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The Nuremberg Chronicle, first Latin edition: Gallery Label - Current


Minneapolis Institute of Arts



Institution Minneapolis Institute of Arts
At the end of the 15th century, the new industry of book printing reached its zenith Nuremberg, Germany. Anton Koberg's firm operated twenty-four presses and employed a hundred editors, proofreaders, and typesetters. The most elaborate book created by Koberg was the Nuremberg Chronicle of 1493. It was written by Dr. Hartmann Schedel and recounts the history of the world from Creation to the early 1490s with lessons in religion and geography intermingled with unusual and interesting facts and phenomena. Koberg published 1500 copies of the book in Latin and an additional 1000 copies in German. The copy on display is from the first Latin edition. This edition was more carefully laid out and printed because it appealed to a more learned audience. The Chronicle contains 1809 prints taken from 645 actual woodcuts, resulting in 1164 repetitions. The woodcuts were created in the workshop of Michael Wohlgemuth, who was assisted by his stepson Wilhelm Pleydenwurff. In addition to his work on the Chronicle, Wohlgemuth is famous as the instructor of Albrecht Dürer, who some scholars believe contributed several images to this book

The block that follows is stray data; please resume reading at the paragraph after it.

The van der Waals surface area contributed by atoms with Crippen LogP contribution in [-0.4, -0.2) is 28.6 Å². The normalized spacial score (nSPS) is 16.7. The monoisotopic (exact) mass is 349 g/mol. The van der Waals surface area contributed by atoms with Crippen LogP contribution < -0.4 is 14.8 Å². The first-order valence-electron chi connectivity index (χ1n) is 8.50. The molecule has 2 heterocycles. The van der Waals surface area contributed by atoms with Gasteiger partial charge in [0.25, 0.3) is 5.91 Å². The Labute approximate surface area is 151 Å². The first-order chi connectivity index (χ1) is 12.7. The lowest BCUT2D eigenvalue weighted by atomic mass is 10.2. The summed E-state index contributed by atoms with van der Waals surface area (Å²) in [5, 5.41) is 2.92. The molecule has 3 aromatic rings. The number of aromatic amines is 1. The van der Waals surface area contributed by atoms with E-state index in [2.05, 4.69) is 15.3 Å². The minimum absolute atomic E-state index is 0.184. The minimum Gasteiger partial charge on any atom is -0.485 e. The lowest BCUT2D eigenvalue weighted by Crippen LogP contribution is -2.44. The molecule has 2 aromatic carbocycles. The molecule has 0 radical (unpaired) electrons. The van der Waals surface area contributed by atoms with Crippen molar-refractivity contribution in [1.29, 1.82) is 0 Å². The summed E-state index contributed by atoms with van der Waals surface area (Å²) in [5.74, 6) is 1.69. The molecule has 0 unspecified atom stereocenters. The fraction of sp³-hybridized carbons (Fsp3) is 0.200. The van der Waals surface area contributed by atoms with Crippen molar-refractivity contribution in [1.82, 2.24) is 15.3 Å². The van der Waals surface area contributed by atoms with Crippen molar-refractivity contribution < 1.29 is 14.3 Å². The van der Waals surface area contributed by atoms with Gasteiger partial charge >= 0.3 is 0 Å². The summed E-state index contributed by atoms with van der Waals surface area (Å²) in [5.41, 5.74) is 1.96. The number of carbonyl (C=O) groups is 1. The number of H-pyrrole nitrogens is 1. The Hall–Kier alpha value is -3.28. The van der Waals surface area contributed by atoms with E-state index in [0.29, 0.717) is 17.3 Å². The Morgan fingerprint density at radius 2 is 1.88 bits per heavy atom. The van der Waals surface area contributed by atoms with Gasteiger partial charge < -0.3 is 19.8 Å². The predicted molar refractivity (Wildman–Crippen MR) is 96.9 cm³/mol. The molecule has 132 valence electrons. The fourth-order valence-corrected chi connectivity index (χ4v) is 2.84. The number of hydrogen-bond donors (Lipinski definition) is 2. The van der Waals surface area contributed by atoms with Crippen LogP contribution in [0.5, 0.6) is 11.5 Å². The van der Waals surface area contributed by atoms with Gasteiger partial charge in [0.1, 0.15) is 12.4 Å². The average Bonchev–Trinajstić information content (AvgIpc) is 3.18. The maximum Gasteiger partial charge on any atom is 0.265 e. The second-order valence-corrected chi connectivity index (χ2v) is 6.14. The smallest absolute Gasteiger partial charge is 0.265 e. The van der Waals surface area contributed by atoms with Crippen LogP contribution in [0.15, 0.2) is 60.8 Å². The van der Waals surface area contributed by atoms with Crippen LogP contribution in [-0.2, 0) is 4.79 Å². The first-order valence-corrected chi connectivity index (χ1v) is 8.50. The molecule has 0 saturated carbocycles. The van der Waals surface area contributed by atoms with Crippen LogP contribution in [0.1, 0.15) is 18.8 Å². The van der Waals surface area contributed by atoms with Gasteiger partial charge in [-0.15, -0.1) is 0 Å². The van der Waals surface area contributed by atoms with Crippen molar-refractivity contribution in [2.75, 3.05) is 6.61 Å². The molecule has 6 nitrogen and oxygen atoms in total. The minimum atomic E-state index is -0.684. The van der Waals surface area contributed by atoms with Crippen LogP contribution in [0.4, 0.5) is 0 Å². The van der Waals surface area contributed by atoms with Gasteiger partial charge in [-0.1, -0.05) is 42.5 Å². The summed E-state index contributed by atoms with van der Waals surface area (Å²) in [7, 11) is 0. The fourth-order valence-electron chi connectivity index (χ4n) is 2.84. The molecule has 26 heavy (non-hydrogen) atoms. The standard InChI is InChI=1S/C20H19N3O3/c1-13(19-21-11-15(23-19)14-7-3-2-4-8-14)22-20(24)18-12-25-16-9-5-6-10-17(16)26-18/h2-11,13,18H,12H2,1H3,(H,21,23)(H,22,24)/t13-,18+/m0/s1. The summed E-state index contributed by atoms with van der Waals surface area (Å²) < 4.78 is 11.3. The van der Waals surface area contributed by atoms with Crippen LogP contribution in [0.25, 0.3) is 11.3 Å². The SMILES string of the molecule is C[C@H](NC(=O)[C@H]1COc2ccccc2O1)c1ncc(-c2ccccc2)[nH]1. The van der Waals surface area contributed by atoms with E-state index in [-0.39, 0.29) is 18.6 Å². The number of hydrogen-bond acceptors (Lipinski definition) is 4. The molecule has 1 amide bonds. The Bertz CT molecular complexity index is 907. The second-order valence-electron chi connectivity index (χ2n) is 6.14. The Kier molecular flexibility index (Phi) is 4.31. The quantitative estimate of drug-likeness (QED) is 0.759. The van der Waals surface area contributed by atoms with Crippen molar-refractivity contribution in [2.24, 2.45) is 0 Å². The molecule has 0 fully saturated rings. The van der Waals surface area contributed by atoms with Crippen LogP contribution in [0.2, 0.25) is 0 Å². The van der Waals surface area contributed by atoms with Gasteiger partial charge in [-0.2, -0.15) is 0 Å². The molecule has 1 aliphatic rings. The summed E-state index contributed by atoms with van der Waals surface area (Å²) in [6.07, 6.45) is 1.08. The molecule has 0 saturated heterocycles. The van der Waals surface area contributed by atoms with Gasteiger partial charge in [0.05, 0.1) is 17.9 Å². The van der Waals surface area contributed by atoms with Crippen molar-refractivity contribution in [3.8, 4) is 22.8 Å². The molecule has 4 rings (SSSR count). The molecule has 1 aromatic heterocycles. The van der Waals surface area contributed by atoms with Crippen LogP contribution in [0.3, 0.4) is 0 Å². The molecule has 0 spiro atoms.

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Source: Minneapolis Institute of Arts
Rights: Copyright Minneapolis Institute of Arts
Added to Site: March 10, 2009